French Cuisine, Art, Music Makes for Romantic Night
Vitello, Barbara, Daily Herald (Arlington Heights, IL)
Byline: Barbara Vitello Daily Herald Staff Writer
When it comes to culture and history, France ranks among the most important countries in the western world. But when it comes to romance, it is - with the possible exception of Italy -without equal.
Alas, for lovers of art, music, fine cuisine and romance, a trip abroad is trifle expensive. So, if you are a Francophile whose MasterCard won't tolerate a trip overseas, here are ways to enjoy a bit of "la vie a la francais" here at home.
Musical delights: We begin this French excursion with the music of Claude Debussy (1862-1918) and Olivier Messiaen (1908-1992). Inspired by Impressionists Claude Monet, Edgar Degas and Paul Cezanne, Debussy - whose works are characterized by exotic harmonies and unconventional forms - created the musical counterpart to their Impressionist paintings.
Impressionism also inspired Messiaen, a 20th century French composer whose style also incorporated eastern harmonies and Gregorian chant.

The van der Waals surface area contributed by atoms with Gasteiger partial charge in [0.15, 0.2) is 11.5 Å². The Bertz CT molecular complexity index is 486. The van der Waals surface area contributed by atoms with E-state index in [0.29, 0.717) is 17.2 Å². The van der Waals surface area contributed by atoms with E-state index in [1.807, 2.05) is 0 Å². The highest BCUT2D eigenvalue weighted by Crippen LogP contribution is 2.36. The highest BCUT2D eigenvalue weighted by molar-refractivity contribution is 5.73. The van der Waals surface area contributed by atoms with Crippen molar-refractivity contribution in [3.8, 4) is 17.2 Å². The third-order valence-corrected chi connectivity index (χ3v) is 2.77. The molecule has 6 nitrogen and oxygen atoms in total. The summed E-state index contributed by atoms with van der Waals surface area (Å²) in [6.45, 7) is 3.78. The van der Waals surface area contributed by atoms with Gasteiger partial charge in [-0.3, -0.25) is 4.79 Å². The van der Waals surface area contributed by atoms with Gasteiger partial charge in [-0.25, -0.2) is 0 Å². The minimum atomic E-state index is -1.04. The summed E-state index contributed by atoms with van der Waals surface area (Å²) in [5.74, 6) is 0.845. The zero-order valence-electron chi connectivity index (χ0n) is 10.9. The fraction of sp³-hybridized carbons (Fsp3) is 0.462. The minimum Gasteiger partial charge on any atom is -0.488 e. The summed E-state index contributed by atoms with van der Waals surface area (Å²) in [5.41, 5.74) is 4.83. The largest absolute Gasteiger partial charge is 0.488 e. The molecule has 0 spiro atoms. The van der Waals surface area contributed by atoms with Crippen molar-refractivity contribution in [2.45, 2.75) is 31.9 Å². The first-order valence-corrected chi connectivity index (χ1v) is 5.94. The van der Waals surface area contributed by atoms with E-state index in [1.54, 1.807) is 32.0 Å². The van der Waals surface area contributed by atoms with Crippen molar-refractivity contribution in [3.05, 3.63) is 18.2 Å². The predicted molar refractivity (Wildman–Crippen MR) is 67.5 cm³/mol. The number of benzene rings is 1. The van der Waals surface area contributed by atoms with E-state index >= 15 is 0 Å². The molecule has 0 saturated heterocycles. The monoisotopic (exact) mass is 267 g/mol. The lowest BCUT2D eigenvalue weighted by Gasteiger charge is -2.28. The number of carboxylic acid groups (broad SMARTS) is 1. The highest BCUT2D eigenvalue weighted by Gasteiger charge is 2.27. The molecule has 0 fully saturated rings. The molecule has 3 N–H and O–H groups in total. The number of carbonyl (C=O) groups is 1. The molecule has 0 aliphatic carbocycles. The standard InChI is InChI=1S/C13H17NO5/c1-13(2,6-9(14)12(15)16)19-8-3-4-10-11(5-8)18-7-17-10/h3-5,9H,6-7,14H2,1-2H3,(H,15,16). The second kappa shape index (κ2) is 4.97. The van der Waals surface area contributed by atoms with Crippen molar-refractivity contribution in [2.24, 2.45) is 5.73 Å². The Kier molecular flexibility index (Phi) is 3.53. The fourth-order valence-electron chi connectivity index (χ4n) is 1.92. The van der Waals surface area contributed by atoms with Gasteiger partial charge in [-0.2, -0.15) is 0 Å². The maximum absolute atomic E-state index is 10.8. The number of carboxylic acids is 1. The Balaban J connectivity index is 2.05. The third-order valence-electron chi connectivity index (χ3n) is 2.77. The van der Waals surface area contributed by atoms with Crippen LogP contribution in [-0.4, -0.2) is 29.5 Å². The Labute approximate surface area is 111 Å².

David Robertson conducts the Civic Orchestra of Chicago in a performance of Debussy's "Jeux: poeme danse" and Messiaen's "Turangalila Symphonie" at 8 p.m. Feb. 4 at Symphony Center, 220 S. Michigan Ave., Chicago. Admission is free, but tickets are required and are limited to four per request. Fax requests to (312) 294-3035 or charge by phone at (312) 294-3000 ($2 service charge for all phone orders).
Although French composer Charles Gounod (1818-1893) is best known for sacred music (including his adaptation of "Ave Maria" from Bach's "Well-Tempered Clavier"), he also composed the masterful opera "Faust" as well as "Romeo et Juliette," which is the next production for the Lyric Opera of Chicago.
Performances begin Saturday at the Civic Opera House, 20 N. Wacker Drive, Chicago, and continue through Feb. 28. Matinees are at 2 p.m., evening performances are at 7:30 p.m. Tickets range from $27 to $125. (312) 332-2244, ext. 500.
And... Singer (and Paris native) Claudia Hommel celebrates "la Ville Lumiere" in French and American song from 7 to 10 p.m. today at Froggy's French Cafe, 306 Green Bay Road, Highwood. (847) 433-7080.
Artistic delights: You don't have to visit the Louvre to see French masterworks. The Art Institute of Chicago, 111 S. Michigan Ave., boasts one of the finest collections of Impressionist and Post-Impressionist paintings in the world. Its permanent collection includes masterworks by Monet ("Water Lilies" and "Grainstacks") Pierre Renoir ("Two Sisters, and "Jugglers at the Circus Fernando"), Georges Seurat ("A Sunday on La Grande Jatte - 1884"), Gustave Caillebotte ("Paris Street, Rainy Day") and Henri Matisse ("Bathers by the River").
Admission is $8 for adults, $5 for seniors and students and includes a tour of the collections that begins at 2 p. …